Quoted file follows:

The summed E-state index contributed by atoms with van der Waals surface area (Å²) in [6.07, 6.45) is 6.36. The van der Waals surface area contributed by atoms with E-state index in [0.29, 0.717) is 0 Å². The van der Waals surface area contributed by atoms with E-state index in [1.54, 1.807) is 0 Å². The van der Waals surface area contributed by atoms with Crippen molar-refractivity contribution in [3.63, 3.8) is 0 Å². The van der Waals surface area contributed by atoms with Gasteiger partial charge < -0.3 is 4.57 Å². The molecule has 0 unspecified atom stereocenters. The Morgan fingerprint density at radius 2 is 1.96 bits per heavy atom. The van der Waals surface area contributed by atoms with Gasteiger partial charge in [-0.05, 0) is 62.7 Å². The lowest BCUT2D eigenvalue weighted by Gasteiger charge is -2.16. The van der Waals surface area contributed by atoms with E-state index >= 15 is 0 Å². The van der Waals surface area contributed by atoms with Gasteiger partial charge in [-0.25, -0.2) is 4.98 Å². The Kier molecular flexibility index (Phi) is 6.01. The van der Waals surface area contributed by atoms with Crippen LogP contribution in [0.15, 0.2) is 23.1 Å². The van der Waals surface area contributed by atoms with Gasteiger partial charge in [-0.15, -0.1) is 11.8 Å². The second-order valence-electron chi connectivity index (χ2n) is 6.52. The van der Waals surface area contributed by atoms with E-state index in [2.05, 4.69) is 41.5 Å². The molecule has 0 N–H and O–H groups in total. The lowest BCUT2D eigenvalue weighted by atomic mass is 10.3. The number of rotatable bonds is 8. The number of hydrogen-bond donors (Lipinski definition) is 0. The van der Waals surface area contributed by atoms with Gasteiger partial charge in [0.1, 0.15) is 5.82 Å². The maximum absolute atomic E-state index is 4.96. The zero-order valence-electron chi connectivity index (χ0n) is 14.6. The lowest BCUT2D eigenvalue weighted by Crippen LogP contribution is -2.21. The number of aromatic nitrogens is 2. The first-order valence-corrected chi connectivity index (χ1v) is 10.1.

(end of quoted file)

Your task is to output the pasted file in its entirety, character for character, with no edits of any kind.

The summed E-state index contributed by atoms with van der Waals surface area (Å²) in [6.07, 6.45) is 6.36. The van der Waals surface area contributed by atoms with E-state index in [0.29, 0.717) is 0 Å². The van der Waals surface area contributed by atoms with E-state index in [1.54, 1.807) is 0 Å². The van der Waals surface area contributed by atoms with Crippen molar-refractivity contribution in [3.63, 3.8) is 0 Å². The van der Waals surface area contributed by atoms with Gasteiger partial charge < -0.3 is 4.57 Å². The molecule has 0 unspecified atom stereocenters. The Morgan fingerprint density at radius 2 is 1.96 bits per heavy atom. The van der Waals surface area contributed by atoms with Gasteiger partial charge in [-0.05, 0) is 62.7 Å². The lowest BCUT2D eigenvalue weighted by Gasteiger charge is -2.16. The van der Waals surface area contributed by atoms with E-state index >= 15 is 0 Å². The van der Waals surface area contributed by atoms with Gasteiger partial charge in [-0.25, -0.2) is 4.98 Å². The Kier molecular flexibility index (Phi) is 6.01. The van der Waals surface area contributed by atoms with Crippen LogP contribution in [0.15, 0.2) is 23.1 Å². The van der Waals surface area contributed by atoms with Gasteiger partial charge in [-0.15, -0.1) is 11.8 Å². The second-order valence-electron chi connectivity index (χ2n) is 6.52. The van der Waals surface area contributed by atoms with E-state index in [2.05, 4.69) is 41.5 Å². The molecule has 0 N–H and O–H groups in total. The lowest BCUT2D eigenvalue weighted by atomic mass is 10.3. The number of rotatable bonds is 8. The number of hydrogen-bond donors (Lipinski definition) is 0. The van der Waals surface area contributed by atoms with Gasteiger partial charge in [0.1, 0.15) is 5.82 Å². The maximum absolute atomic E-state index is 4.96. The zero-order valence-electron chi connectivity index (χ0n) is 14.6. The lowest BCUT2D eigenvalue weighted by Crippen LogP contribution is -2.21. The number of aromatic nitrogens is 2. The first-order valence-corrected chi connectivity index (χ1v) is 10.1.